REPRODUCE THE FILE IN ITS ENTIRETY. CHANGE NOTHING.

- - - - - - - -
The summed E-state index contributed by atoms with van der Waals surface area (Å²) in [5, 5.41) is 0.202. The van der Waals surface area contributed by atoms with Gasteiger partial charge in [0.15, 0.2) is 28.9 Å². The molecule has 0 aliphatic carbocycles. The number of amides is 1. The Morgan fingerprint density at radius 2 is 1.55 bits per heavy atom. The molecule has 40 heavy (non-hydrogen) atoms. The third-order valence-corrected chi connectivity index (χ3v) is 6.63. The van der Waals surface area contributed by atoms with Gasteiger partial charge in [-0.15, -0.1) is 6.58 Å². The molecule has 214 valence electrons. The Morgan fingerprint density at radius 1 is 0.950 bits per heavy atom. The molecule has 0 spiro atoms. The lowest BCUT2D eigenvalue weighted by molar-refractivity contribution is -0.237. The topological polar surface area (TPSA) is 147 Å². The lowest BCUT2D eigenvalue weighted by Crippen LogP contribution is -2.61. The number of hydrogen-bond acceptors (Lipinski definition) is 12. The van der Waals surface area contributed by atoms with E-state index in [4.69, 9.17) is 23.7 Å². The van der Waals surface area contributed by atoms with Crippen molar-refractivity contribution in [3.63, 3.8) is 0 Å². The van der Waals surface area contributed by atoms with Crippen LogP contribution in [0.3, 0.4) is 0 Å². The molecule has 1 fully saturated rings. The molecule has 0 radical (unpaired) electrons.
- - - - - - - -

The summed E-state index contributed by atoms with van der Waals surface area (Å²) in [5, 5.41) is 0.202. The van der Waals surface area contributed by atoms with Gasteiger partial charge in [0.15, 0.2) is 28.9 Å². The molecule has 0 aliphatic carbocycles. The number of amides is 1. The Morgan fingerprint density at radius 2 is 1.55 bits per heavy atom. The molecule has 40 heavy (non-hydrogen) atoms. The third-order valence-corrected chi connectivity index (χ3v) is 6.63. The van der Waals surface area contributed by atoms with Gasteiger partial charge in [-0.15, -0.1) is 6.58 Å². The molecule has 214 valence electrons. The Morgan fingerprint density at radius 1 is 0.950 bits per heavy atom. The molecule has 0 spiro atoms. The lowest BCUT2D eigenvalue weighted by molar-refractivity contribution is -0.237. The topological polar surface area (TPSA) is 147 Å². The lowest BCUT2D eigenvalue weighted by Crippen LogP contribution is -2.61. The number of hydrogen-bond acceptors (Lipinski definition) is 12. The van der Waals surface area contributed by atoms with E-state index in [4.69, 9.17) is 23.7 Å². The van der Waals surface area contributed by atoms with Crippen molar-refractivity contribution in [3.63, 3.8) is 0 Å². The van der Waals surface area contributed by atoms with Crippen LogP contribution in [0.3, 0.4) is 0 Å². The molecule has 1 fully saturated rings. The molecule has 0 radical (unpaired) electrons.